Smith, who is based in Monument, Colo., says she charts the interest in customer service by the increasing demand for her seminars and the heightened sophistication of her students. Firms that conduct customer surveys are hearing from more and more builders who realize that high customer satisfaction is key to referrals -- and want to act on it.
Keith O'Brien, a consultant in Minnesota, counsels clients to develop systems to increase customer satisfaction. O'Brien is vice president of Woodland, O'Brien and Associates, a St. Paul firm that works with 65 builders nationally. At its most fundamental, he says, such a system includes four elements: setting expectations; delivering on them; measuring responses; and fine-tuning the system.
Technology is helpful, says O'Brien, "but the real issue is developing a methodology to deliver a consistent message at key points during the transaction, so the customer can feel the system."
O'Brien admits that raising referral rates is a tough job. "Big builders build homes close to consumers' expectations, but it takes an incredible amount of focus to provide service that makes the customer want to put a friend through the same experience," he says.
But it can be done. John Laing Homes raised its referral rate from 12 percent in 1990 to 38 percent today. Dick Bryan, the company's customer-care vice president, says Laing tripled its scores chiefly with a single technique. When a customer calls, the policy is to "call back or be at his or her front door within 15 minutes. It shows the buyer we're really trying."
"Speed is the critical issue," agrees Bob Mirman, CEO of National Survey Systems, which tracks home buyers for 90 builders across the country, including Laing.
"It's not so much that you fix the problem [right then]," Bryan says, "it's just that you respond so quickly. It just amazes people."
Adds Mirman: "It's almost better to have a problem and solve it quickly, than to have no problem and not let them see how good your customer service is." "I speak with a lot of builders," Bryan says. "They all ask me the same thing: 'How do you do it?' I tell them. They walk out the door, and they don't do it."
Hold the anchovies
"You can have all the systems in the world," says Hoffman, whose company is J.D. Power and Associates' highest-rated builder in Chicagoland. "But if all the people from top to bottom don't feel it, you can throw the systems out the window."
O'Brien agrees. "Management gets from employees and the company what they focus on. I have yet to see a company that, if they truly focus on customer service, can't achieve relatively high customer satisfaction."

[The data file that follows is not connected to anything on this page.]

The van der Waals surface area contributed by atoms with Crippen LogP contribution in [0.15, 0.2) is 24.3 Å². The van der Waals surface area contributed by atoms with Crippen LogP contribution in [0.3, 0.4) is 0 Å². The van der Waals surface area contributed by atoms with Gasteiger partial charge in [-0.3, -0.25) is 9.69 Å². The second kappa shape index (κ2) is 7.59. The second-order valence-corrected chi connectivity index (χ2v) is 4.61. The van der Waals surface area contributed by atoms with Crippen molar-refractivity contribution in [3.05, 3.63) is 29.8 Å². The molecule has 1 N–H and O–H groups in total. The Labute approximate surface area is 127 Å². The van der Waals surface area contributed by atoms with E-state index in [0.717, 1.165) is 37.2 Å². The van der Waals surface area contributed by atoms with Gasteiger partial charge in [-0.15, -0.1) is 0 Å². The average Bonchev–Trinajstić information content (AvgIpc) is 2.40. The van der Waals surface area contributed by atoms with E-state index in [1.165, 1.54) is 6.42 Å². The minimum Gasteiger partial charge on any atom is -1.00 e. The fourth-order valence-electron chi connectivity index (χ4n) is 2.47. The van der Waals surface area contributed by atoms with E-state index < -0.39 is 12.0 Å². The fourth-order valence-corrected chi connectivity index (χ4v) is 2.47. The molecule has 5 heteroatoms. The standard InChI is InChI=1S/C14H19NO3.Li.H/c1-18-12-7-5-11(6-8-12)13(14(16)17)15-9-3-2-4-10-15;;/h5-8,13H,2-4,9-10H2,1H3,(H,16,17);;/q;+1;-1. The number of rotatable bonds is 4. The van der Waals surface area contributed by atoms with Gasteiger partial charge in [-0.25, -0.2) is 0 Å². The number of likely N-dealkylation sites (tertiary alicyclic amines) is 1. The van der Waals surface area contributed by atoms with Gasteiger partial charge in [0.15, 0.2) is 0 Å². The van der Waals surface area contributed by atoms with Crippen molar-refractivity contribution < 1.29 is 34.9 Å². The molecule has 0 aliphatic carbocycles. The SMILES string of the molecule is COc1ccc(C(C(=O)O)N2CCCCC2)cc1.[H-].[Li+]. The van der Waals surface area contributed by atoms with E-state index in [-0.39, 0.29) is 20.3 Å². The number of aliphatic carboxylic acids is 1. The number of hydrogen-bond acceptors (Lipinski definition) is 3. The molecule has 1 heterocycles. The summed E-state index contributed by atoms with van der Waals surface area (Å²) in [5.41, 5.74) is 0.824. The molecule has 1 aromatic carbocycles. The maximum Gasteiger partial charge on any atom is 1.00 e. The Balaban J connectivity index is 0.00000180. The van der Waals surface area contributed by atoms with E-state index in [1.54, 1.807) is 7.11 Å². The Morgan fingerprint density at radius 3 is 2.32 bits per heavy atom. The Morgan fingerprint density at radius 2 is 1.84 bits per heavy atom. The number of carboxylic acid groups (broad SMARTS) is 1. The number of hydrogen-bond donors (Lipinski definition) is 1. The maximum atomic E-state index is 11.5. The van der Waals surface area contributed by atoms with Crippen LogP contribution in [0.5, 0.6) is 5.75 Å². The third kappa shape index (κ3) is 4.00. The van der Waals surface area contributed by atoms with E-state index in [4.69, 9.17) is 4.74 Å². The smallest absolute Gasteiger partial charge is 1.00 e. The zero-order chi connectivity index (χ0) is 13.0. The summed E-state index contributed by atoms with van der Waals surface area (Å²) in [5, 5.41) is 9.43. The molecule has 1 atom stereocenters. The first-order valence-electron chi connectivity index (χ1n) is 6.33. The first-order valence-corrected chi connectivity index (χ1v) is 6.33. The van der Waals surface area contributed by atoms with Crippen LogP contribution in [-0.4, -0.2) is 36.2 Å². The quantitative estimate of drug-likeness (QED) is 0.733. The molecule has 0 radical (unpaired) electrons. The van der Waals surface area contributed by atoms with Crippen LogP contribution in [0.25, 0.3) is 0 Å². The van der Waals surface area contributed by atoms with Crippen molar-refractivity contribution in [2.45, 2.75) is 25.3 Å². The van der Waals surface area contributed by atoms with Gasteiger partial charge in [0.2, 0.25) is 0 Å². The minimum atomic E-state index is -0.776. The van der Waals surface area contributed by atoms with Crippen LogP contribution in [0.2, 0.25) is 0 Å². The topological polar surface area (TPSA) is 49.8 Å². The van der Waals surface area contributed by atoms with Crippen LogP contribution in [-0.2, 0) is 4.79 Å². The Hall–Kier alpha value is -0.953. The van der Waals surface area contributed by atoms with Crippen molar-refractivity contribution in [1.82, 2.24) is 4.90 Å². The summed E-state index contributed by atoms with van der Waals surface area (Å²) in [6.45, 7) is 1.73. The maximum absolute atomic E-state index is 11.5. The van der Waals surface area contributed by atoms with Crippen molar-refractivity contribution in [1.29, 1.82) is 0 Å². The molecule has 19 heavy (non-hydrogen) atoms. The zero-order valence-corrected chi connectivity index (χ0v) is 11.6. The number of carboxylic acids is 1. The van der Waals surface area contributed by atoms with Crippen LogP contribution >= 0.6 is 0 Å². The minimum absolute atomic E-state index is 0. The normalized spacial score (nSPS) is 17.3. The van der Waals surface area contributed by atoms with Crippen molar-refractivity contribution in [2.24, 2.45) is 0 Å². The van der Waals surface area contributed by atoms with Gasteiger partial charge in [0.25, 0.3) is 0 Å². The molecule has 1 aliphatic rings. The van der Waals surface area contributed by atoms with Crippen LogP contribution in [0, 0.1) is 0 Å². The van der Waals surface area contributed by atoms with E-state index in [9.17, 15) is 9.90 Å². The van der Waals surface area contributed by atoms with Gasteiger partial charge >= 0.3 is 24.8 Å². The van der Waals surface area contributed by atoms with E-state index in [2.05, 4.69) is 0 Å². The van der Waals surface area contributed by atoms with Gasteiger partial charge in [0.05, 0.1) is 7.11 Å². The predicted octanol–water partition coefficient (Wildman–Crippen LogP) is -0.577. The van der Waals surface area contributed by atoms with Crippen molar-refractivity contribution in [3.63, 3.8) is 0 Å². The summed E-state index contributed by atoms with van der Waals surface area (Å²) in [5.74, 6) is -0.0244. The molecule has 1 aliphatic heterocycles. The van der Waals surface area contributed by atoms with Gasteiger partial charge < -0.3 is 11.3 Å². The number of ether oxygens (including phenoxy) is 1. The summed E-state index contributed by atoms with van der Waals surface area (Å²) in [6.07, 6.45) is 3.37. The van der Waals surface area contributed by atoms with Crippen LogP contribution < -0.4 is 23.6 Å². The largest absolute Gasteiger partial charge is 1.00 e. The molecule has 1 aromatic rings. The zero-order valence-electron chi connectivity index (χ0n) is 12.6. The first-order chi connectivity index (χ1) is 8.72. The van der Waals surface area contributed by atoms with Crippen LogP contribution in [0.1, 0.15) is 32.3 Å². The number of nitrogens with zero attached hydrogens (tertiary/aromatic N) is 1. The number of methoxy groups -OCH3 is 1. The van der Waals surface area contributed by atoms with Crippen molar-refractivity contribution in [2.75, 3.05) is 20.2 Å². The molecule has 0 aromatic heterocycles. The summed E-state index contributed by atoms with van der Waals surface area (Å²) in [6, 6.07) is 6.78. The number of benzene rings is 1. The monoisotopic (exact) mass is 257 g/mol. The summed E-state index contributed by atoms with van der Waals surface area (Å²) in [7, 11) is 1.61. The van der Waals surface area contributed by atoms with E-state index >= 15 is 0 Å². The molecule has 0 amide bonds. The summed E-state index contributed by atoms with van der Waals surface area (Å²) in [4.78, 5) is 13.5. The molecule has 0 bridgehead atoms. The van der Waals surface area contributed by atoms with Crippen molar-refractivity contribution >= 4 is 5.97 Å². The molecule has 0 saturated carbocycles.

J.D. Power's recent findings -- that customer service and home readiness are buyers' most important considerations -- have raised the stakes. "Timeliness with response to warranty -- that's a third of it," says Paula Sonkin, Power's director of real estate industries. "Time is like the commodity of the new millennium. Number two is cleanliness, which buyers equate with security. If the workers leave pizza boxes laying around and don't care how the house looks, what else don't they care about?"
So if sweeping up the anchovies can deliver a happy homeowner, why isn't everyone doing it? It comes down to priorities, Sonkin says. "Builders are running a business, and you have to make decisions every day on what you want to focus on." For some, customer service won't measurably affect the bottom line.
Service for profit
That's why many in the industry hope that customer service evolves into a profit center, not merely, among the cynical view, as an expedient to ward off lawsuits. That's Bill Rigsby's dream, to provide the convenience of one-stop shopping. "We'd provide, for a fee, service to a customer that they're getting [from many sources]," says Rigsby, vice president of Whitemark Homes in Orlando, Fla. "But we're not there yet."
Lesinski -- whose company took top customer service honors in three of the 10 markets J.D. Power surveyed -- sees the profit center model coming down the road, too. But the customer service landscape won't change radically until the industry hits its next milestone, he says.
"Changes will come when one to three builders break out of the pack. When one of them has a 10 percent market share -- enough scale so that not only referrals will drive the business, but repeat business. Then there will be enough motivation to make service central."
Ultimately, though, how good can a builder be? How high a customer approval rating can a company get? "We look at that all the time," Peterson says. "We haven't come up with an answer yet."
--David Holzel is based in Montgomery Village, Md.
Published in BIG BUILDER Magazine, July 2002